IOM Assessment of Studies of Health Outcomes Related to the Recommended Childhood Immunization Schedule
At the request of the Department of Health & Human Services’ (HHS) National Vaccine Program Office (NVPO) and CDC, the Institute of Medicine (IOM) convened a Committee on Assessment of Studies of Health Outcomes Related to the Recommended Childhood Immunization Schedule to conduct an independent evaluation of studying the safety of the childhood immunization schedule. The task for this expert committee of the IOM was to:
- Review scientific findings and stakeholder concerns related to the safety of the recommended childhood immunization schedule
- Identify potential research approaches, methodologies, and study designs that could inform this question, including an assessment of the potential strengths and limitations of each approach, methodology and design, as well as the financial and ethical feasibility of doing them
- Issue a report summarizing their findings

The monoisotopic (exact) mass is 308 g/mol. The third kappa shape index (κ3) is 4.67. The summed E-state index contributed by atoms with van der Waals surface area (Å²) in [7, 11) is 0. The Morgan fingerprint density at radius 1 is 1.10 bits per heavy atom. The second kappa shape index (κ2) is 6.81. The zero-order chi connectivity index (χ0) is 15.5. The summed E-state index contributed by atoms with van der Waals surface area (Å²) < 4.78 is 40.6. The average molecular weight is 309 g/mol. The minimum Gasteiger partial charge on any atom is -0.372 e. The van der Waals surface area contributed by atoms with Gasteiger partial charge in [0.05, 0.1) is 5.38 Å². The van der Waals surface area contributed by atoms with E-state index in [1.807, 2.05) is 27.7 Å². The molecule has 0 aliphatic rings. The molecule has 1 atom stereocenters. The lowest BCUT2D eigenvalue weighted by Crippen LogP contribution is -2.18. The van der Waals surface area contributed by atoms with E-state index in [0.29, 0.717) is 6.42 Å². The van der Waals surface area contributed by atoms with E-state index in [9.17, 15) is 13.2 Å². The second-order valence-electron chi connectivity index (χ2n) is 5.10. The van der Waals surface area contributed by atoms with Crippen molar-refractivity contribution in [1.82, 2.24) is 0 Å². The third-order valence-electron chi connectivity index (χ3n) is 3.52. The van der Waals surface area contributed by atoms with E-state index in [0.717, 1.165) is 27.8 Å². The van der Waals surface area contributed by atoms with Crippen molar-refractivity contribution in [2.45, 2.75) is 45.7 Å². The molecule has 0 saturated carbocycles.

The IOM process included reviewing available scientific findings in published and unpublished literature, then holding three public stakeholder meetings in 2012 (February, March and May) to listen to suggestions and concerns from a wide spectrum of individuals and organizations. The Committee evaluated new data related to studying the safety of the recommended childhood immunization schedule as well, including commissioning a paper on potential study designs.
The IOM report, “The Childhood Immunization Schedule and Safety,” was issued on January 16, 2013. In it, the Committee expressed support for the childhood immunization schedule as a tool to protect against vaccine preventable diseases. The Committee recommended using existing healthcare records data to continue to study the safety of vaccines. The Committee also reconfirmed a finding of the National Vaccine Advisory Committee (NVAC) that conducting a study [PDF - 631 KB] which required some children to receive fewer vaccines than the recommended schedule, as would be needed for a randomized controlled trial, would be unethical.
Additional information about the IOM assessment is available at http://www.iom.edu/Activities/PublicHealth/ChildhoodImmunization.aspx.